Increasing the political uncertainty, in the second week of June, the largest parliamentary bloc, and the apparent winner of the 2021 elections - the Sadrist Movement - resigned its seats in parliament in protest over the 10-month impasse over government formation. This was seen as an opportunity for the apparent loser in the election - the Fateh Alliance - to control parliament and ultimately government formation, however emerging internal conflicts within the alliance seems to be preventing this. Nevertheless, these developments, as dramatic as they might appear to be on the surface, could be part of the continued political manoeuvring of a very tortuous government formation process. This line of reasoning is rooted in the curious timing of the resignations immediately following the passage of the supplementary budget bill, which was championed by the resigning Sadrist Movement; and its passage in parliament was assured due to the large parliamentary block it commanded, before its resignation, with its partners.
It seems that the continuation of the status-quo, despite the continued political uncertainty, would be a preferred solution for all political parties, as it would preserve the country's ethno-sectarian parties' share of the state's resources achieved in the 2018 elections. While it's unclear if the status quo would continue for a few more weeks or months, or how it would the impasse over government formation be resolved; yet it's clear that the compromise over the passage of the supplementary budget bill would keep the wheels of government spending turning, and with that the lifeblood of the economy.
The market's benign response to the unexpected political developments in the month, and its continued positive reaction to the passage of the supplementary budget bill, supports the argument made above. Moreover, the market's action is similar to that following the late adoption of the 2021 budget in April 2021 - which at the time led to a continuation of its rally as discussed here in April.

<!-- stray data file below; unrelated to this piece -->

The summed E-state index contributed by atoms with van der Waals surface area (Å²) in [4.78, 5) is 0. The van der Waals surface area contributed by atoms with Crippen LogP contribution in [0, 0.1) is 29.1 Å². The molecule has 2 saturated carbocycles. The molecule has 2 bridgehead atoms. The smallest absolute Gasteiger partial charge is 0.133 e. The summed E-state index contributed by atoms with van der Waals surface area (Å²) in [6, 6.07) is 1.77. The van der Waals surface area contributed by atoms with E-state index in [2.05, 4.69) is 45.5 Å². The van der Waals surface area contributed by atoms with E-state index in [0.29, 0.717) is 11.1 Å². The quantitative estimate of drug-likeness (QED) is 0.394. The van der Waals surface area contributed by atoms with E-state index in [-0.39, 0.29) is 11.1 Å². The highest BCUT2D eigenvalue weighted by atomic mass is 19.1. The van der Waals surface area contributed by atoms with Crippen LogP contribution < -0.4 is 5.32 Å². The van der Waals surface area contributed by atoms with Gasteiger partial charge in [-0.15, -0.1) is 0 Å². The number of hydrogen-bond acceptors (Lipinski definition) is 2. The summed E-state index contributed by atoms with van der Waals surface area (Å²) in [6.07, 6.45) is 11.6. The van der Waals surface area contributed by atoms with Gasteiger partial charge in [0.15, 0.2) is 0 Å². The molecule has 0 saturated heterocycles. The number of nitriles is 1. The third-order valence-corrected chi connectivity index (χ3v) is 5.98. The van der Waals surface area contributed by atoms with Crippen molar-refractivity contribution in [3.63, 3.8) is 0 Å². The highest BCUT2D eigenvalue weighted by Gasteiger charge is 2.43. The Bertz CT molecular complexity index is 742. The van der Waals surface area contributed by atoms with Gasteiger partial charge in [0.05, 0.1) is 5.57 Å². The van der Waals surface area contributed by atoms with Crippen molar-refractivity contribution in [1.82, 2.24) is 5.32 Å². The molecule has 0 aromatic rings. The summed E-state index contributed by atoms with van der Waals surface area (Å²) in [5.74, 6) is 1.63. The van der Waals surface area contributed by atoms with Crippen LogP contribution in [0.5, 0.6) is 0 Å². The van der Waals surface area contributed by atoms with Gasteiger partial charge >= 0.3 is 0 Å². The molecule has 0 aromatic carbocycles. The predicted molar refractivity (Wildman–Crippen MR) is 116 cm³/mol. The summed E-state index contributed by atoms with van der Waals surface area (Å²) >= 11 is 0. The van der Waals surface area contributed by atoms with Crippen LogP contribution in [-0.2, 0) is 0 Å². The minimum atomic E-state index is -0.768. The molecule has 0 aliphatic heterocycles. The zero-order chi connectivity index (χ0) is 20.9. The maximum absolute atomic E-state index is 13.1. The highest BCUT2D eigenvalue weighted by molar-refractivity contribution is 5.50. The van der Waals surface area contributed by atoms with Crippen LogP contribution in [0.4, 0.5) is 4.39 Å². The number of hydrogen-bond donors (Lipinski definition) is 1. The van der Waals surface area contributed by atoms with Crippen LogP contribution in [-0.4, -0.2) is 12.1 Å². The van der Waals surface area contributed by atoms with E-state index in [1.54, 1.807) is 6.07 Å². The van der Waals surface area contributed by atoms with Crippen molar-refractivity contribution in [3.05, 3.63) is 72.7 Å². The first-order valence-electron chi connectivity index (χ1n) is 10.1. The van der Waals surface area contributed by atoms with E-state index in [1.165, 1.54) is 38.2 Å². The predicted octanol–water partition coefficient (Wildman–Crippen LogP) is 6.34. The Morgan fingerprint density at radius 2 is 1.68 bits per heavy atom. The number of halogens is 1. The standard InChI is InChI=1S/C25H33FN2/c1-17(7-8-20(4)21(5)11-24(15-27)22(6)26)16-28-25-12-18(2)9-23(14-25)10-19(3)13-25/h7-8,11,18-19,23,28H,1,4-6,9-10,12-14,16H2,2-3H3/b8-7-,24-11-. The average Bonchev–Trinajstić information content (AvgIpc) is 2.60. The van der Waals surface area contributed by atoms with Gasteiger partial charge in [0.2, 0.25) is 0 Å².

While the political uncertainty would continue to dampen foreign interest in Iraq's equity market until the government's formation a few months later, Iraq's value proposition is compelling as its economy is a huge beneficiary of the high crude oil price environment. And its equity market is in the very early stages of emerging from a multi-year bear market, and as such its risk-reward profile is very attractive against most global markets.
[Updated 8th August, amending first chart.]
Mr Tabaqchali (@AMTabaqchali) is the Chief Strategist of the AFC Iraq Fund, and is an experienced capital markets professional with over 25 years' experience in US and MENA markets. He is a Visiting Fellow at the LSE Middle East Centre, Senior Fellow at the Institute of Regional and International Studies (IRIS), and a Senior Non-resident Fellow at the Atlantic Council. He is also a board member of Capital Investments, the investment banking arm of Capital Bank in Jordan.
His comments, opinions and analyses are personal views and are intended to be for informational purposes and general interest only and should not be construed as individual investment advice or a recommendation or solicitation to buy, sell or hold any fund or security or to adopt any investment strategy. It does not constitute legal or tax or investment advice. The information provided in this material is compiled from sources that are believed to be reliable, but no guarantee is made of its correctness, is rendered as at publication date and may change without notice and it is not intended as a complete analysis of every material fact regarding Iraq, the region, market or investment.